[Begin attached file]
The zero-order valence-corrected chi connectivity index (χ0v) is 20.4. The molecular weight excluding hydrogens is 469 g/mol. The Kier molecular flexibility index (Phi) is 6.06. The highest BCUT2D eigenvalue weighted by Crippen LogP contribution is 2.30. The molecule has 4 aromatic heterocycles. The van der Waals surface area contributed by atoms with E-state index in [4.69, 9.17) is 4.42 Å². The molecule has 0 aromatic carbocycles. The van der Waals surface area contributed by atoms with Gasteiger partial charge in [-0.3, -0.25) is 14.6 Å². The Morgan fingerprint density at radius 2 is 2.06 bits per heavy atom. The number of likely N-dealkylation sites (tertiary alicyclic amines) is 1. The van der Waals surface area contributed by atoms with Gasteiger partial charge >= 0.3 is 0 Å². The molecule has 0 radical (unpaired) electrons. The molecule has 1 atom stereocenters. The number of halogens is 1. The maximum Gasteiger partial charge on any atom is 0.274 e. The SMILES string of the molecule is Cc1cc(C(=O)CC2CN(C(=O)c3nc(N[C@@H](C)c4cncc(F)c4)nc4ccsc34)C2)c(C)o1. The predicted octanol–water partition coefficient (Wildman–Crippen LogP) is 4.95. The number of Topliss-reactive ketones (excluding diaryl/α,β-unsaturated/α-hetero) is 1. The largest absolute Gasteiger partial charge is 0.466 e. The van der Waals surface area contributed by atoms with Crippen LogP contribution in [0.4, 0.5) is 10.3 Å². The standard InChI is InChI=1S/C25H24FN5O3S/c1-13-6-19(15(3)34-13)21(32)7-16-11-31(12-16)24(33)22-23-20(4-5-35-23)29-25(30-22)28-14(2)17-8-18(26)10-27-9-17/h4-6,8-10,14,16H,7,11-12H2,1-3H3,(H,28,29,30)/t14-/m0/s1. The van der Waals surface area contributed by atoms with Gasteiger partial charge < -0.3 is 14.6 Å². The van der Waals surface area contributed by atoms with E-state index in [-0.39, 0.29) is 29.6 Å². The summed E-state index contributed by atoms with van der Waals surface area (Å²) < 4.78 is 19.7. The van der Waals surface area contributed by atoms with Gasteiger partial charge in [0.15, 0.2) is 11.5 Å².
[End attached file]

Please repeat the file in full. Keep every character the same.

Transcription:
The zero-order valence-corrected chi connectivity index (χ0v) is 20.4. The molecular weight excluding hydrogens is 469 g/mol. The Kier molecular flexibility index (Phi) is 6.06. The highest BCUT2D eigenvalue weighted by Crippen LogP contribution is 2.30. The molecule has 4 aromatic heterocycles. The van der Waals surface area contributed by atoms with E-state index in [4.69, 9.17) is 4.42 Å². The molecule has 0 aromatic carbocycles. The van der Waals surface area contributed by atoms with Gasteiger partial charge in [-0.3, -0.25) is 14.6 Å². The Morgan fingerprint density at radius 2 is 2.06 bits per heavy atom. The number of likely N-dealkylation sites (tertiary alicyclic amines) is 1. The van der Waals surface area contributed by atoms with Gasteiger partial charge >= 0.3 is 0 Å². The molecule has 0 radical (unpaired) electrons. The molecule has 1 atom stereocenters. The number of halogens is 1. The maximum Gasteiger partial charge on any atom is 0.274 e. The SMILES string of the molecule is Cc1cc(C(=O)CC2CN(C(=O)c3nc(N[C@@H](C)c4cncc(F)c4)nc4ccsc34)C2)c(C)o1. The predicted octanol–water partition coefficient (Wildman–Crippen LogP) is 4.95. The number of Topliss-reactive ketones (excluding diaryl/α,β-unsaturated/α-hetero) is 1. The largest absolute Gasteiger partial charge is 0.466 e. The van der Waals surface area contributed by atoms with Crippen LogP contribution in [0.4, 0.5) is 10.3 Å². The standard InChI is InChI=1S/C25H24FN5O3S/c1-13-6-19(15(3)34-13)21(32)7-16-11-31(12-16)24(33)22-23-20(4-5-35-23)29-25(30-22)28-14(2)17-8-18(26)10-27-9-17/h4-6,8-10,14,16H,7,11-12H2,1-3H3,(H,28,29,30)/t14-/m0/s1. The van der Waals surface area contributed by atoms with Gasteiger partial charge < -0.3 is 14.6 Å². The van der Waals surface area contributed by atoms with E-state index in [-0.39, 0.29) is 29.6 Å². The summed E-state index contributed by atoms with van der Waals surface area (Å²) < 4.78 is 19.7. The van der Waals surface area contributed by atoms with Gasteiger partial charge in [0.15, 0.2) is 11.5 Å².